In a recent Language Log post, Hanzi Smatter circa 1700, Victor Mair discusses what appear to be fake Chinese characters on a European work of art. In the comments, he adds a reference to a 1666 encyclopedic Latin work on China:
The great polymath, Athanasius Kircher (1601/1602-1680) had himself never been to China, but had a deep interest in Chinese characters, which are featured prominently in his China Illustrata (images readily available on the Web). Although his depictions of Chinese characters are painstaking, they are often so fantastically elaborated that it is impossible to determine which ones he was trying to represent.
Yes, there are some pictures readily available on the web if you’re good at finding them, but better than that, you can download the whole encyclopedic book (click on “Download / Print”), in which Kircher collects together all of the information about China that he could get his hands on. And if that’s not enough, there’s even an English translation!*
The linguistic content starts on p224 of the English translation. Here Kircher explains how the first Chinese emperor invented the Chinese hieroglyphic characters (but really he got the idea from the sons of Noah), and gives examples of all of the different kinds of characters (dragon characters, worm and clam characters, leaf characters, etc). Despite the sad fact that this book seems to be the early major source of European misconceptions about China (and its language), it’s quite a fascinating thing to browse through. Here is a teaser to get you started:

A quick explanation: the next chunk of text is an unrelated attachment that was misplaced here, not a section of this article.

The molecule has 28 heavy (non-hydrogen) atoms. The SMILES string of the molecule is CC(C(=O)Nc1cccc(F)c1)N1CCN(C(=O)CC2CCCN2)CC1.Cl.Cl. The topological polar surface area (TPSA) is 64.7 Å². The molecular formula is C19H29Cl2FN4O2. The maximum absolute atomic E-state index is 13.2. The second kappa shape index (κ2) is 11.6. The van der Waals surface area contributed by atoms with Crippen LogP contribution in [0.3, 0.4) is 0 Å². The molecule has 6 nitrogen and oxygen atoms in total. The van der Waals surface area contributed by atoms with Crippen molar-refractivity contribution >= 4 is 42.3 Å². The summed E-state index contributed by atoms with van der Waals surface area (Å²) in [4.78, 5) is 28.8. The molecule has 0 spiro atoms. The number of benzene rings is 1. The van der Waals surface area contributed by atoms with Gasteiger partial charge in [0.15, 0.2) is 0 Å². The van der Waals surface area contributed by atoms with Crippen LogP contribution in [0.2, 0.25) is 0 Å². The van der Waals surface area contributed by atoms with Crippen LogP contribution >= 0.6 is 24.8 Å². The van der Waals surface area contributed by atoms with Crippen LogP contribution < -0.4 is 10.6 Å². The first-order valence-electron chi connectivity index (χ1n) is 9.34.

Yes, those are fish on the right!
(Of course this is not anywhere near the most interesting thing you’ll find in the PDF. If you haven’t downloaded it yet, you have no idea what you’re missing!)
For more on Kircher, of course check Wikipedia.
*There’s a contemporary English translation here (scroll down, it’s an appendix in Nieuhof’s work).